#16: Family Tree Trivia

The Challenge: Call or meet with someone in your family and ask them a question you are curious about regarding your family’s history.

Kim:
ramen.jpgMy original plan was to call my oldest sister who lives in TX. I soon found out that she has been blessed by a visit from the flu bug and was in bed. Plan B worked just fine, as my original questions involved my brother-in-law also. So this gave me the chance to pick his brain a bit, which I don’t often have the opportunity to do. He and my sister have been married for over ten years and in their early days they lived on Ramen noodles in their small apartment, as they tried to build Gene’s business. Jason and I really look up to their accomplishments and appreciate the sacrifices they made early on to help to get them where they are today. (There is no such thing as an overnight success.) I asked him to tell me about the biggest challenges they had in those early days and what helped them get through it all. He told me some things that I hadn’t heard before. Knowing that Jason and I are still in our “early days” it was inspiring to hear what got them through it. I think sometimes pride gets in our way of asking others about their struggles and successes. We feel like we have to pretend we already have it all figured out. This challenge reminded me that there is so much I can learn from those around me. My brother-in-law’s golden nugget advice was to stay focused and enjoy the little things!
 
Jason:
My Dad’s letter from Challenge #12 inspired me on this one. (Yes, for those of you wondering, football free throw shooting Walt is indeed my father.) He wrote about his dad, my grandfather, and it occurred to me just how little I know about him. In fact, the first time I ever saw a picture of him was quite recently. His name was Walter, and he passed away when he was about 50; my dad was still pretty young.

hammer.jpgSo I got on the phone to my dad to see if I could dig up some more information about the one grandparent I never got a chance to know.

He grew up in LaSalle, Illinois on a farm, and spent some time as a factory worker and butcher before he settled in as a carpenter. According to my dad, family was the thing he cared about the most, and he loved spending time with friends and family. Apparently, he was a mighty fine euchre player and an excellent off-shore fisherman. My dad remembered him as a very social guy and recalled a funeral home employee saying, “Biggest wake I’ve ever seen for a lay person.” That really impressed my dad, and he estimated that he must have been a pretty good guy.

That point was driven home when I called my Great Aunt Rose in a quest to find out just how my grandma and grandpa met. My dad figured that she might be the only person alive who knew the answer to that one. Unfortunately, she didn’t either, but she couldn’t say enough good things about my Grandpa Kotecki. He thought the world of my grandma, Aunt Rose said. There was a lot of love between them. She did remark that Virginia wore the pants in the family 😉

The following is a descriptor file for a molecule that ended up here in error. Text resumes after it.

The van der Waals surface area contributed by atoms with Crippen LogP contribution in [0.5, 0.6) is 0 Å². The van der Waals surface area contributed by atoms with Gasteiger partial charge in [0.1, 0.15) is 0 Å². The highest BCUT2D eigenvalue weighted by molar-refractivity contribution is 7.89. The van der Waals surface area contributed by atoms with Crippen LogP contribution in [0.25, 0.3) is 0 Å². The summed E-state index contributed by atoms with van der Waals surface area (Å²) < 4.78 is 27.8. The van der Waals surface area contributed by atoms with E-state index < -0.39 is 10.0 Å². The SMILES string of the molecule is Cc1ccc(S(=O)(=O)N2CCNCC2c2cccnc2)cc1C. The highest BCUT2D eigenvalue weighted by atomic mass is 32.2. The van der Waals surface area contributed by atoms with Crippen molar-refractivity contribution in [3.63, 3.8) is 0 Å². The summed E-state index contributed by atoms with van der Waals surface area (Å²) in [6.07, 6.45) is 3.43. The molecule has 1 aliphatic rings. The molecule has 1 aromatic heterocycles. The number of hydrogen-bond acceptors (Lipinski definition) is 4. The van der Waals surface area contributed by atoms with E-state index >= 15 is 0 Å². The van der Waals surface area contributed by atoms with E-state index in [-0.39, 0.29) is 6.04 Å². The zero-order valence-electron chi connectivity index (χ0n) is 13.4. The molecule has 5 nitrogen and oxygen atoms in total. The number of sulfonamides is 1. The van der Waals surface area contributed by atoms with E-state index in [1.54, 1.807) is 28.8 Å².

“If it weren’t for him, I wouldn’t have such a nice kitchen. We didn’t have the means for it, but he remodeled the whole thing. He gave us free labor.” She said that my grandpa was a good hearted handy man, always doing favors for so many people. “He’d never charge them, either,” she said. “He was so generous, he was always helping out somebody.”

Looks like the mystery of how he and my grandma met will remain so, but as to why there was such a good turnout at his wake, that’s pretty obvious.

Dark Room Confessionals:
Bonus Video: Kim | Jason

 

vote.gifSo, who was most creative with today’s challenge? Who went beyond the comfort zone and put the biggest hammer on Adultitis? Who did a better job of capturing the spirit of childhood, Kim or Jason? Cast Your Vote!

Tomorrow’s Challenge: Audio Sneak Peek

10 thoughts on “#16: Family Tree Trivia

  1. I recently found out where my parents met….we were talking about my K&J “challenges” for each day, and I mentioned my (and Jason’s) desire to visit the “Cereality” cereal bar on Wacker St. in downtown Chicago….turns out my parents both worked in that very building, on S. Wacker and Jackson, and that’s where they first met! Now it’ll be even more fun when I finally go there!

    https://escapeadulthood.com/blog/?PHPSESSID=fb92fdd26409c7de3f136ddfedd4a4a8&s=cereality

  2. Last Sunday, I had the distinct pleasure of hearing Jason speak and he gave me just the idea for today. When asked “what did you want to be when you grew up?” I am at a complete loss. I really don’t remember. So, I decided to ask my mom and she couldn’t think of anything either. Hmmmm, is this bad that I seemed to have NO aspirations when I was young? Interesting at the very least. I decided to also ask her what SHE wanted to be when she grew up. Funny thing -the mother of eight children wanted to be a nun!